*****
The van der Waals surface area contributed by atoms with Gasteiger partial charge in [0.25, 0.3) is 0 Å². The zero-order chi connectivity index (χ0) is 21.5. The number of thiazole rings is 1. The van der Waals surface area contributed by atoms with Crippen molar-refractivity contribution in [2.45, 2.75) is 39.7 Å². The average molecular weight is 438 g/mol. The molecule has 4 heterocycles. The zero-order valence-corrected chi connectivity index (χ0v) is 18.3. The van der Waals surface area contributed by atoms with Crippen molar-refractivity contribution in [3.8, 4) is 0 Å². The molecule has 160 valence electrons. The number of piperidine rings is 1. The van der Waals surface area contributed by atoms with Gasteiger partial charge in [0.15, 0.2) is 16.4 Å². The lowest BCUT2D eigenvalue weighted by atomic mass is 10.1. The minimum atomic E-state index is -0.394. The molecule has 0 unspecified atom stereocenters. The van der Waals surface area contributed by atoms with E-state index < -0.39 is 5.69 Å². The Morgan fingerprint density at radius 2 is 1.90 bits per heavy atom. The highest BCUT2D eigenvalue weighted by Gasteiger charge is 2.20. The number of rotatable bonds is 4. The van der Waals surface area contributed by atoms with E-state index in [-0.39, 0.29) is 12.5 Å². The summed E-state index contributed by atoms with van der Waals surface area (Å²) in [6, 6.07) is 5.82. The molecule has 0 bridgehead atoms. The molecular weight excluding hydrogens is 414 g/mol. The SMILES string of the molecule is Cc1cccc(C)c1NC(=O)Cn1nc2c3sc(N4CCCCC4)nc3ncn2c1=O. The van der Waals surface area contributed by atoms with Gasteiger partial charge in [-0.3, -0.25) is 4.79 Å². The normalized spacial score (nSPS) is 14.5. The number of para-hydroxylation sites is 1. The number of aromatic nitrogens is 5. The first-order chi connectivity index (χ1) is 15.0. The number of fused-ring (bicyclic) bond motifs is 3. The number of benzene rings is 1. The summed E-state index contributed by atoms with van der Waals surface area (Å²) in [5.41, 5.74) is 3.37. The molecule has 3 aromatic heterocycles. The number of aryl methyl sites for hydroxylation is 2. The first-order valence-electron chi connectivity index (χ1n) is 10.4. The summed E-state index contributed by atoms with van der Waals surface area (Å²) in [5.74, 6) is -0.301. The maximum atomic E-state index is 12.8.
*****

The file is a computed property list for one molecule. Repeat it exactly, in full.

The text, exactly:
The van der Waals surface area contributed by atoms with Gasteiger partial charge in [0.25, 0.3) is 0 Å². The zero-order chi connectivity index (χ0) is 21.5. The number of thiazole rings is 1. The van der Waals surface area contributed by atoms with Crippen molar-refractivity contribution in [2.45, 2.75) is 39.7 Å². The average molecular weight is 438 g/mol. The molecule has 4 heterocycles. The zero-order valence-corrected chi connectivity index (χ0v) is 18.3. The van der Waals surface area contributed by atoms with Crippen molar-refractivity contribution in [3.8, 4) is 0 Å². The molecule has 160 valence electrons. The number of piperidine rings is 1. The van der Waals surface area contributed by atoms with Gasteiger partial charge in [0.15, 0.2) is 16.4 Å². The lowest BCUT2D eigenvalue weighted by atomic mass is 10.1. The minimum atomic E-state index is -0.394. The molecule has 0 unspecified atom stereocenters. The van der Waals surface area contributed by atoms with E-state index < -0.39 is 5.69 Å². The Morgan fingerprint density at radius 2 is 1.90 bits per heavy atom. The highest BCUT2D eigenvalue weighted by Gasteiger charge is 2.20. The number of rotatable bonds is 4. The van der Waals surface area contributed by atoms with E-state index in [-0.39, 0.29) is 12.5 Å². The summed E-state index contributed by atoms with van der Waals surface area (Å²) in [6, 6.07) is 5.82. The molecule has 0 bridgehead atoms. The molecular weight excluding hydrogens is 414 g/mol. The SMILES string of the molecule is Cc1cccc(C)c1NC(=O)Cn1nc2c3sc(N4CCCCC4)nc3ncn2c1=O. The van der Waals surface area contributed by atoms with Gasteiger partial charge in [-0.3, -0.25) is 4.79 Å². The normalized spacial score (nSPS) is 14.5. The number of para-hydroxylation sites is 1. The number of aromatic nitrogens is 5. The first-order chi connectivity index (χ1) is 15.0. The number of fused-ring (bicyclic) bond motifs is 3. The number of benzene rings is 1. The summed E-state index contributed by atoms with van der Waals surface area (Å²) in [5.41, 5.74) is 3.37. The molecule has 3 aromatic heterocycles. The number of aryl methyl sites for hydroxylation is 2. The first-order valence-electron chi connectivity index (χ1n) is 10.4. The summed E-state index contributed by atoms with van der Waals surface area (Å²) in [5.74, 6) is -0.301. The maximum atomic E-state index is 12.8.